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The New Concept: Scores for All Stages of Learning

On the recent Music Education Expo in London, Piano Street presented a new concept for sheet music publication. Depending on your own level of experience and where you are in the learning process of a particular piece, you may need fingering, pedal markings, practice and performance tips, or perhaps the right opposite - a clean Urtext score. Read more >>

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Author Topic: buying a piano, need help.  (Read 1909 times)
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« on: August 05, 2010, 01:37:17 PM »

I am ready to buy my piano:)
I am going to be renting to own which only charges me the monthly cost of ownership and taxes. I will be putting a deposit on the piano so the monthly cost isn't so bad. I would be getting a Kawai K15, which is a nice piano for a beginner, I simply can't afford the K2.

There is also a Samick JS042 only $200 cheaper. This piano had a really nice sound and playing it was nice.

I can buy an old Heintzman transposing piano out right but this one is an old piano for $1100, getting close to 90 yrs old.

I want a piano that will last me years, I am not looking for digital or something that I will be upgrading any time soon.

Any suggestions on how to make the decision easier would be great. Roll Eyes
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richard black
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« Reply #1 on: August 05, 2010, 09:30:54 PM »

No idea about Heintzman transposing intruments, but the make is very highly regarded. Might be worth getting an expert opinion of that one from a piano technician. Otherwise I'd say go with the Kawai. In my experience they are well made and reliable instruments.
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Instrumentalists are all wannabe singers. Discuss.
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« Reply #2 on: August 05, 2010, 09:37:46 PM »

I've seen a recently restored Heintzman transposing piano.  Fascinating instrument.  The tech who restored it had to manufacture several parts himself, as such things just aren't available.  I'd agree with Richard, that you better have an experienced tech check out such an instrument.

Kawai's are good solid instruments, and they can take a beating. 
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Made a Liszt. Need new Handel's for Soler panel & Alkan foil. Will Faure Stein on the way to pick up Mendels' sohn. Josquin get Wolfgangs Schu with Clara. Gone Chopin, I'll be Bach

International Piano – Nov/Dec 2013

Guest editor Stephen Hough curates this special edition of International Piano. Content highlights:
The art of preluding, careers cut short by tragedy, Alkan’s bicentenary, how to practise and the Second Viennese School.
Piano Street Gold members have instant online access to the digital version of the magazine. Read more >>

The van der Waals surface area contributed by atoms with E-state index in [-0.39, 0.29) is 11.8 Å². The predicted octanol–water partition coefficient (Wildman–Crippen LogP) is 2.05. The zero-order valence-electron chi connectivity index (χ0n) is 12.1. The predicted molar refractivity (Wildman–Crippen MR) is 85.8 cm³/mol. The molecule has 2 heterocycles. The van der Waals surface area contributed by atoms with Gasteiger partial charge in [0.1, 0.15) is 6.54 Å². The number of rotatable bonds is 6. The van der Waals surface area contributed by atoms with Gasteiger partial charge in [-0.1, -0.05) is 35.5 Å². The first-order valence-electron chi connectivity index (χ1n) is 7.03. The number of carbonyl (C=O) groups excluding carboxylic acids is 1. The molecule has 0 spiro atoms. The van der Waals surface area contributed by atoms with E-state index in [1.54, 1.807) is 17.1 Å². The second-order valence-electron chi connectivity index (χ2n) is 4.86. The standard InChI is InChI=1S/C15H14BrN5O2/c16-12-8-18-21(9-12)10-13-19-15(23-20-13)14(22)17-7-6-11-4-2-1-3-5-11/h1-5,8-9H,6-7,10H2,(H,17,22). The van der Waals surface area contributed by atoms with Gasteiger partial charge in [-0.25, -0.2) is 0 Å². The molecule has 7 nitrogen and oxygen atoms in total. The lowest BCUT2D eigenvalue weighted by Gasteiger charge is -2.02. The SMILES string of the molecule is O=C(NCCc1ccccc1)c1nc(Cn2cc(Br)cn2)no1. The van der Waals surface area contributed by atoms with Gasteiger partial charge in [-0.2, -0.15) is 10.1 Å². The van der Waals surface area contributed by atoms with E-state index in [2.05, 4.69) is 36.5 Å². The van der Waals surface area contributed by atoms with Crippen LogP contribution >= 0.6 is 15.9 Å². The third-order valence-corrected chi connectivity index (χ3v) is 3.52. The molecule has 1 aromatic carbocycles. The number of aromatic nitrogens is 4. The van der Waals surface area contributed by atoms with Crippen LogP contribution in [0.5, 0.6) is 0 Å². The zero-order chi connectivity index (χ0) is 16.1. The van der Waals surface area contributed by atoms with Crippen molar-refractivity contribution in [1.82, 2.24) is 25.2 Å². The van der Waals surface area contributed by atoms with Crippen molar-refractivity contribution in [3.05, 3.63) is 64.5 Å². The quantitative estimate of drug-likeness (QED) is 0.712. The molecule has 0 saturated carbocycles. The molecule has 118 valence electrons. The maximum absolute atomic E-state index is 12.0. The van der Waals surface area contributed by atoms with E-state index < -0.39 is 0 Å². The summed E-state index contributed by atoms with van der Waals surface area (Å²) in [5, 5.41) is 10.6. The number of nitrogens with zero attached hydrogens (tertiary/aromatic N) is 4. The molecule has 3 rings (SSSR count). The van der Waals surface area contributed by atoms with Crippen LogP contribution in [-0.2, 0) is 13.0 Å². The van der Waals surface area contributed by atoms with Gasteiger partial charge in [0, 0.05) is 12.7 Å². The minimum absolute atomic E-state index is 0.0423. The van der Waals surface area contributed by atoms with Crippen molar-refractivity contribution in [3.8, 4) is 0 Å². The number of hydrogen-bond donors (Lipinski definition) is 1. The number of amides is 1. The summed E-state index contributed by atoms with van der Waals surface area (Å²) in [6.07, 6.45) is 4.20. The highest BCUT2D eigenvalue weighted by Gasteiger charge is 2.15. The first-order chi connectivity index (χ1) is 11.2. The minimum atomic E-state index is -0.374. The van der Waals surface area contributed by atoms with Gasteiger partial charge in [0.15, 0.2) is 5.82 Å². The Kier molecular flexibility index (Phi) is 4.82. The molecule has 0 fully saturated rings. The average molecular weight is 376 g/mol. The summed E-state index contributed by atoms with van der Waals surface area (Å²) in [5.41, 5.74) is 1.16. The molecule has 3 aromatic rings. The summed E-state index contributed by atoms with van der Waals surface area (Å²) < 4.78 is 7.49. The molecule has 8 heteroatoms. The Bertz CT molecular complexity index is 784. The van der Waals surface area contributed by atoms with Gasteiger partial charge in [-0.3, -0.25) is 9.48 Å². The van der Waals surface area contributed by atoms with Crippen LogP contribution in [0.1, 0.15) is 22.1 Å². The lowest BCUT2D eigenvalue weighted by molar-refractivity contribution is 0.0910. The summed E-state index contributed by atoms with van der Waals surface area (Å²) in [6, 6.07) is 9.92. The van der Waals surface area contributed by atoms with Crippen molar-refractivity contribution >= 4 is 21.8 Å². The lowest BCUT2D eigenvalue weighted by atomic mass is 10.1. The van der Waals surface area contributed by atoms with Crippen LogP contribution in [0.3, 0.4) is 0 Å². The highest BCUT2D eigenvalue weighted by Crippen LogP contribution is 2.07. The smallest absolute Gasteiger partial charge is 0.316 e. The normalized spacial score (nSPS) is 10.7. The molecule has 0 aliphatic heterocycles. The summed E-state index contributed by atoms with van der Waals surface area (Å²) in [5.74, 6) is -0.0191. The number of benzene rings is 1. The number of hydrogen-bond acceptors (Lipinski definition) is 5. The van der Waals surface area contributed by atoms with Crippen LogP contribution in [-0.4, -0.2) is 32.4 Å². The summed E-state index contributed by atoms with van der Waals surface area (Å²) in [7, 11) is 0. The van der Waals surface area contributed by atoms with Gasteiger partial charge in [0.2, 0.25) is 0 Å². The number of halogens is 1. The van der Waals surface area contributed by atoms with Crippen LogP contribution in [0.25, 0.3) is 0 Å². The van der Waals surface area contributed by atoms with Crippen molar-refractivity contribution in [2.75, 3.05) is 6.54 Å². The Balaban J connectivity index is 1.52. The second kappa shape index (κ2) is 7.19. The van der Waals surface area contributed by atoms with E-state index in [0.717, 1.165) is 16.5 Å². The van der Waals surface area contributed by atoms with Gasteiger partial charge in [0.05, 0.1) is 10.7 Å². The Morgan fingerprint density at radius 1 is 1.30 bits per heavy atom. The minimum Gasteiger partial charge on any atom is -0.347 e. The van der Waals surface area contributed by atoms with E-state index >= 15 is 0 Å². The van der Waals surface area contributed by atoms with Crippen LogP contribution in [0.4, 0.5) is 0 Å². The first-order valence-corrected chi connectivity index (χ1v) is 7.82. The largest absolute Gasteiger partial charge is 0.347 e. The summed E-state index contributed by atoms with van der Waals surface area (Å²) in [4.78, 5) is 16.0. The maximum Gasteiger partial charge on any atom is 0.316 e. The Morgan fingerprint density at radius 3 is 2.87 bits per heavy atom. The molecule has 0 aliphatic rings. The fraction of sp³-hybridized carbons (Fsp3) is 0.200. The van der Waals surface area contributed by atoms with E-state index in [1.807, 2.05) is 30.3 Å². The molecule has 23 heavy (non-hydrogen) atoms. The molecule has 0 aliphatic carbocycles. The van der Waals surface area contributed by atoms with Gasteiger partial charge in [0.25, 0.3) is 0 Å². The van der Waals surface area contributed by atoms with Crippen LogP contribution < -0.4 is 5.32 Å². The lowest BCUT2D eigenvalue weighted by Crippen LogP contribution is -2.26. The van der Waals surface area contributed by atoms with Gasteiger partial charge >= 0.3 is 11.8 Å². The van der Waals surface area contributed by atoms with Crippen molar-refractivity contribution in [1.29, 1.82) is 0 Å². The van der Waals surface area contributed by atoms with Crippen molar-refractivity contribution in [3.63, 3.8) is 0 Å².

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« Reply #3 on: August 09, 2010, 07:20:55 PM »

With the Heintzman & Co. transposer at 90 years of age, if in original condition, you would have to do considerable work to the action and keyboard in order for the entire instrument to function correctly.

In the transposer, the keyboard is set on a sliding shelf; the key to play in is chosen by a clutch mechanism underneath the keyboard. This means that the keyboard will shift left or right using the interchangeable parts underneath the action to play the mechanism.

The problem with this is if the cloths and felt work in the action/keyboard are badly worn when changing keys the regulation will go off and perhaps not play at all.

Here is a photo album of the transposer if anyone is interested. Left click once on this link and that will take you to the photo album. Then left click once on the first photo, top left, and this will open up the album so that you can read the text below each frame.

In one of the photos I have moved the keyboard to play in another key. You can see what happens when the cloths are worn...the regulation goes off.......


I would go with the Kawai for lessons....dependable, tough, not bad sound.

The Heintzman would be a vintage collector item.... and the transposer would be higher maintenance than most.

Maybe you could let me know where you came across this one. I have found 30 of these so far left in Canada. The majority of them are out west here.
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Dan Silverwood

If you think it's is expensive to hire a professional to do the job, wait until you hire an amateur.
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« Reply #4 on: August 16, 2010, 07:21:00 PM »

For most people the decisive factors for choosing a piano will be: price and available space. The Steinway model M measures 5' 7" and is a baby grand piano ideal for limited spaces. It weighs about 560 pounds and because it's so popular, you will have no trouble find an used one.

The Steinway model A is sought after by classical pianists and institutions, where money and space are not much of a concern. It measures 6' 2" and weighs about 695 pounds. I consider the model A to be one of the finest pianos made by Steinway and I think a lot of collectors would agree.
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